This post is more than two years old. As a result, it may contain information that's out of date or that I no longer agree with.
Posted 10 Jun 2016

If you’re reading this, I assume you know Soylent is a meal replacement drink created by one of the most absurd tech dudebros I could imagine. Despite its origins and questionable quality control, I know people who use it. What you might not realize is that Soylent is just another in a long line of meal supplement/replacement drinks, and there are a bunch of options if you’re looking for something like this.

These drinks are typically marketed for one of three purposes: weight loss, geriatric or medical care, and health or muscle building. Soylent puts a funny spin on it by suggesting that drinking one’s meals is more efficient. The use case I hear of most often from friends is medical or mental health related: it’s very hard to eat consistently when you’re stressed, sick, depressed, deal with sensory processing issues, or on ADD meds.

Certain brands are very easy to find in stores. Carnation Instant Breakfast and Slim Fast products come as a powder you mix with milk. Others, like Ensure, are typically sold as premixed drinks. The health-oriented ones tend to be packaged as things like “protein powder” that comes in a can or pouches. You can also find pre-mixed protein smoothies that have similar uses (my favorites are the ones from Columbia Gorge Organics).

Nutritionally, any one of these can meet your caloric needs for the day if you drink the right amount of it (disclaimer: I’m not a certified nutritionist or medical professional). In the slightly longer term, a lot of these drinks are pretty high in sugar and other nutritional qualities vary. None are medically recommended for long-term use without other foods (there are other specialized drinks used in hospitals and nursing care). Also, the relatively lax regulation of nutritional supplements in the US means there’s a risk of things like heavy metal contaminants in those muscle-building powders. Even Slim Fast tells you to drink two shakes a day and have a regular meal for dinner.

So back to the use case that’s most common for people I know. If you just need something to keep you operational when you can’t deal with actual food or cooking, I’d probably go with one of the drink powders you can find in health food stores, or Slim Fast/Ensure if you need something that’s really easy to find. Protein drinks come in a bunch of flavors with gluten and dairy-free varieties. Just keep in mind that three 200-calorie drinks will put you well below the level of nutrition you need in a day (Soylent gets theirs up to 500 calories a serving by adding a lot of oil). Also, anything that says one serving hits 100% of all your vitamin needs shouldn’t be consumed for every meal–you can actually overdose on certain vitamins.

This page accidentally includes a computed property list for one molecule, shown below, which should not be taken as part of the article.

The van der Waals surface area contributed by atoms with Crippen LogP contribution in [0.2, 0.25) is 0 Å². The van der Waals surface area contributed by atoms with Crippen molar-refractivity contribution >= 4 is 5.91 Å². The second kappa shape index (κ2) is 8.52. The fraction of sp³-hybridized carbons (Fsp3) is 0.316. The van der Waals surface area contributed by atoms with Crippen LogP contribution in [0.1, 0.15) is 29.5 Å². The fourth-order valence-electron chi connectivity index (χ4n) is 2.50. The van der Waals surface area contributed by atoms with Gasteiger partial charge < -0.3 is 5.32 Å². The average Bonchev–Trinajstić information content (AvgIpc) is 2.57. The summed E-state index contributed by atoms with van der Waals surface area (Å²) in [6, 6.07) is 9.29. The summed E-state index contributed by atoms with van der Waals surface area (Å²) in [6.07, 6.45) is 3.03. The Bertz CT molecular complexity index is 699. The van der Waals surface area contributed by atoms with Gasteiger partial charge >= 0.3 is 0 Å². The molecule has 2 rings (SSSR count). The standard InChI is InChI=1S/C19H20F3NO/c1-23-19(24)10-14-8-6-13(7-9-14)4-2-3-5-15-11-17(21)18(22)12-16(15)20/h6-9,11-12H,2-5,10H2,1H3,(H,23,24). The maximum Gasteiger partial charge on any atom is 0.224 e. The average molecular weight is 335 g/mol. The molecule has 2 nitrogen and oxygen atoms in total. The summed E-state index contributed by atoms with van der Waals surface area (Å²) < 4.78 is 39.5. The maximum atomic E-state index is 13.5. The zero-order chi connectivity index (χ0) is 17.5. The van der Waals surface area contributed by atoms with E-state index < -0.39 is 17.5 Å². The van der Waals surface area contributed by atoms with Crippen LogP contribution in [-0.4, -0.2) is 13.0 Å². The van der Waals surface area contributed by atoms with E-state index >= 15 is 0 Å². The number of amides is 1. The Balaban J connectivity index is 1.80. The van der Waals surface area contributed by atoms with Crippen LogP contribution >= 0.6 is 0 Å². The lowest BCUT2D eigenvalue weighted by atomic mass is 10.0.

Other low-stress food choices you might consider include frozen dinners (I don’t have a microwave so my fallbacks tend to be veggie burgers and Gardein Fishless Filets), trail mix (bulk bins usually have the cheapest options), oatmeal (you can just soak rolled oats in milk for 5 minutes, and Pacific Foods makes a pre-cooked oatmeal you can eat right out of the packet), and using a blender to make your own smoothies with things like frozen fruit and nut butters.

Just a note about using those drink powders: it’s a lot easier to mix them if you get a drink shaker bottle that’s designed to break up the clumps.

Here’s what my basic smoothie recipe looks like: 1 cup almond milk, about half a cup of frozen fruit (Trader Joe’s has a bunch of affordable options–right now I’m really into mango), a spoonful of peanut butter or protein powder, maybe another spoonful of agave syrup. Add water if it seems a little thick. If you want it more slushy, add ice cubes, or frozen pineapple works too. You can also try orange juice and bananas in there, or avocado or coconut oil if you need to get more calories. Blend and drink. If you multiply this, the extra will keep in the fridge for a couple of days.

One more thing: do what you need to make things palatable so you can keep yourself fed, whether that’s always picking the chocolate drink option, or making your meal as smooth and bland as possible. The most important thing is that you feed yourself, anything else is extra.

P.S. – The Fat Nutritionist has a blog post I relate to: “I Ate Frozen Food for Four Months so I Could Do Trauma Therapy” and her whole site is a great resource.

Past | Future | Random